The Hunch Backs, or Ngau Ngak Shan to give it its local name, may have stellar views, but it isn’t a hike for the ill-equipped, and there’s definitely a reason (or two) why the signs mere steps from the starting line caution against proceeding.
We rose bright and early, caught the MRT to Wo Kai Sha and set off in the direction of the trailhead (a word I use in its loosest possible sense, for it was not of the variety we were familiar with). Taking our cue from the Hike Hong Kong trail directions, we stepped off the paving stones and onto a leaf-strewn verge which ran alongside a concrete conduit.
This trail isn’t maintained, and is little more than a dusty dirt track which climbs upwards steeply and traces the crest of the mountain. On the upside, even on steaming hot days, this part of the route is well-shaded. If you don’t have a head for heights, I’d strongly advise that you give this hike a miss: besides the gruelling ascent, the path teeters very close to the edge on more than one occasion and one poorly-judged step would see you tumbling down the mountainside.
If you, like we did, choose to plough on, you’ll quickly reach a point of no return: the only way is up, for turning back would involve sliding down the steep incline on your derrière (not really an option when creepy crawlies lurk beneath the leaves). Clay steps soon gave way to a steep slope; ropes had been tied to trees lining the trail, providing a handrail of sorts (though not one I’d want to put too much weight on, if the truth be told).
Two hours and three kilometres later (did I mention it was steep?!), we were at the top of Ngau Ngak Shan, chocolate biscuits in hand, looking down on Ma On Shan. We hadn’t seen anyone else tackling the near-vertical dirt path, and only spotted other hikers when other trails connected with the ridge later on.
With the toughest part of the hike done and dusted, we followed the ridge southwards, stopping every so often to take in the views. Normally, I’d be slightly dismayed by cloudy skies, but it was a blessing in disguise on this particular occasion. Had it been any hotter, we’d have run the risk of running out of water, despite carrying two litres of the stuff each!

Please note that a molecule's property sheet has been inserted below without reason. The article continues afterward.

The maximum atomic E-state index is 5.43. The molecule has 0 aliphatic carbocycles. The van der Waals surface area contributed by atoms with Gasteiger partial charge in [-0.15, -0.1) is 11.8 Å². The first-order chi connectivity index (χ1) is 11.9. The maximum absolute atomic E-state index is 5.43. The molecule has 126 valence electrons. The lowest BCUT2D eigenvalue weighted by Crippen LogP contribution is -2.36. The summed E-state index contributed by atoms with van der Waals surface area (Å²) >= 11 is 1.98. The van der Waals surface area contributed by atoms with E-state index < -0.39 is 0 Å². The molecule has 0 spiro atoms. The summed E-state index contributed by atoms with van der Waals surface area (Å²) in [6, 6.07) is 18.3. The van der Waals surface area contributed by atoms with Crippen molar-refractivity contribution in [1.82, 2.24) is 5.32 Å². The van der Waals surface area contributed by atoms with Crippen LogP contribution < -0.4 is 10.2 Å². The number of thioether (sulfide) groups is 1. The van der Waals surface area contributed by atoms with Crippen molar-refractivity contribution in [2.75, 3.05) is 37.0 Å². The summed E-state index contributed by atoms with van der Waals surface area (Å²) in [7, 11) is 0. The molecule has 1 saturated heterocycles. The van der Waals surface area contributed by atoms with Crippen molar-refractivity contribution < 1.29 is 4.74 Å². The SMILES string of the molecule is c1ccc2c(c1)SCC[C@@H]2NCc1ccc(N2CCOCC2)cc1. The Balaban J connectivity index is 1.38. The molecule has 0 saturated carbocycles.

Much like the ascent, the descent was fairly treacherous – partly due to the steepness of the slope, but mostly due to the fact there was nothing but the dusty rocks to cling on to as we shimmied down the path. Take it at anything faster than a snail’s pace and you’ll come a cropper, as Laurence did. That bump was enough to put his speed in check for the rest of the hike!
After descending Ma On Shan, we picked up the MacLehose Trail Section 4. Towards Pyramid Hill, known locally as Tai Kam Chung, we spotted paragliders swooping over Sai Kung. Pyramid Hill, so-called for its distinctive triangular profile, offers spectacular panoramas across Ma On Shan Country Park and the Sai Kung Peninsula.
We followed the Ma On Shan Country Trail down into Pak Kong Au, winding our way down the hillside until we reached Sai Kung. We’d only had a fleeting glimpse of Sai Kung on our previous trip, having spent the day out at Long Ke Wan, so decided to explore the town as we had a little time in hand.
We ambled through the town, ice creams in hand, taking in the tiny temple just inland, the colourful junks anchored in the bay and the locals preparing for a festival of some description.
Seafood restaurants lined the promenade, each of them fronted by tanks filled with sea creatures: fish, crustaceans and cephalopods. Before calling it a day, we stopped off at Sai Kung Chung Kee Noodle for some much-needed cold drinks; many of the smaller eateries are cash-only, so don’t rely on plastic here.
- Only a fool would tackle The Hunch Backs alone. If you were to injure yourself on this trail, you’d be waiting a fair while before anyone found you – by which time it might be too late. Make sure you go with at least one other suitably-equipped hiking buddy.
- If you’re not up for The Hunch Backs but fancy taking on Pyramid Hill, take the Ma On Shan Country Trail from Pak Kong Au, just outside Sai Kung. There’s still a fair amount of height to be gained, but the path is well-marked and maintained.